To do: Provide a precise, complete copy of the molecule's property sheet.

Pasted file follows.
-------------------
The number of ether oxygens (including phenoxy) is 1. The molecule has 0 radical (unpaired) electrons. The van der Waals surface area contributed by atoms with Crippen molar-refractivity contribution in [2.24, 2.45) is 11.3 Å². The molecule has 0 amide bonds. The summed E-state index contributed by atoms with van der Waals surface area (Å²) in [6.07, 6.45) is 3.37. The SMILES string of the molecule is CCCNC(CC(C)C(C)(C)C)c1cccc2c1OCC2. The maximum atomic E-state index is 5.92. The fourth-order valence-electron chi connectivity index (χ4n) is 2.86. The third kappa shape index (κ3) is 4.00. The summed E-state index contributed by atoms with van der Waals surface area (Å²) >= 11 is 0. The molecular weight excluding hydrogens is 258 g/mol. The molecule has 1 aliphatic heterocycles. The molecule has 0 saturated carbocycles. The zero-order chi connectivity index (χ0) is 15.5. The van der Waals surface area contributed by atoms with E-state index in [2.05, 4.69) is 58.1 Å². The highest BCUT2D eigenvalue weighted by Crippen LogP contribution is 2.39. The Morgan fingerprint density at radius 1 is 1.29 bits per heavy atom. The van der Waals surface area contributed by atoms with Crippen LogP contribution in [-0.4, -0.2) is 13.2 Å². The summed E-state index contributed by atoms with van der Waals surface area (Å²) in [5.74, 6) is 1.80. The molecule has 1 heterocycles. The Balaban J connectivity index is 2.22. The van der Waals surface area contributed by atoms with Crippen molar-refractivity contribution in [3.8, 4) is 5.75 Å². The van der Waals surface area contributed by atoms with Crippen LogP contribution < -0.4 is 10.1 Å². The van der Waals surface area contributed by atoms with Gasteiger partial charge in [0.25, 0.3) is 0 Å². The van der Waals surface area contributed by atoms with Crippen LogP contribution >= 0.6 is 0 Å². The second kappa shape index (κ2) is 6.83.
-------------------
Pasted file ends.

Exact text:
The number of ether oxygens (including phenoxy) is 1. The molecule has 0 radical (unpaired) electrons. The van der Waals surface area contributed by atoms with Crippen molar-refractivity contribution in [2.24, 2.45) is 11.3 Å². The molecule has 0 amide bonds. The summed E-state index contributed by atoms with van der Waals surface area (Å²) in [6.07, 6.45) is 3.37. The SMILES string of the molecule is CCCNC(CC(C)C(C)(C)C)c1cccc2c1OCC2. The maximum atomic E-state index is 5.92. The fourth-order valence-electron chi connectivity index (χ4n) is 2.86. The third kappa shape index (κ3) is 4.00. The summed E-state index contributed by atoms with van der Waals surface area (Å²) >= 11 is 0. The molecular weight excluding hydrogens is 258 g/mol. The molecule has 1 aliphatic heterocycles. The molecule has 0 saturated carbocycles. The zero-order chi connectivity index (χ0) is 15.5. The van der Waals surface area contributed by atoms with E-state index in [2.05, 4.69) is 58.1 Å². The highest BCUT2D eigenvalue weighted by Crippen LogP contribution is 2.39. The Morgan fingerprint density at radius 1 is 1.29 bits per heavy atom. The van der Waals surface area contributed by atoms with Crippen LogP contribution in [-0.4, -0.2) is 13.2 Å². The summed E-state index contributed by atoms with van der Waals surface area (Å²) in [5.74, 6) is 1.80. The molecule has 1 heterocycles. The Balaban J connectivity index is 2.22. The van der Waals surface area contributed by atoms with Crippen molar-refractivity contribution in [3.8, 4) is 5.75 Å². The van der Waals surface area contributed by atoms with Crippen LogP contribution < -0.4 is 10.1 Å². The van der Waals surface area contributed by atoms with Gasteiger partial charge in [0.25, 0.3) is 0 Å². The van der Waals surface area contributed by atoms with Crippen LogP contribution >= 0.6 is 0 Å². The second kappa shape index (κ2) is 6.83.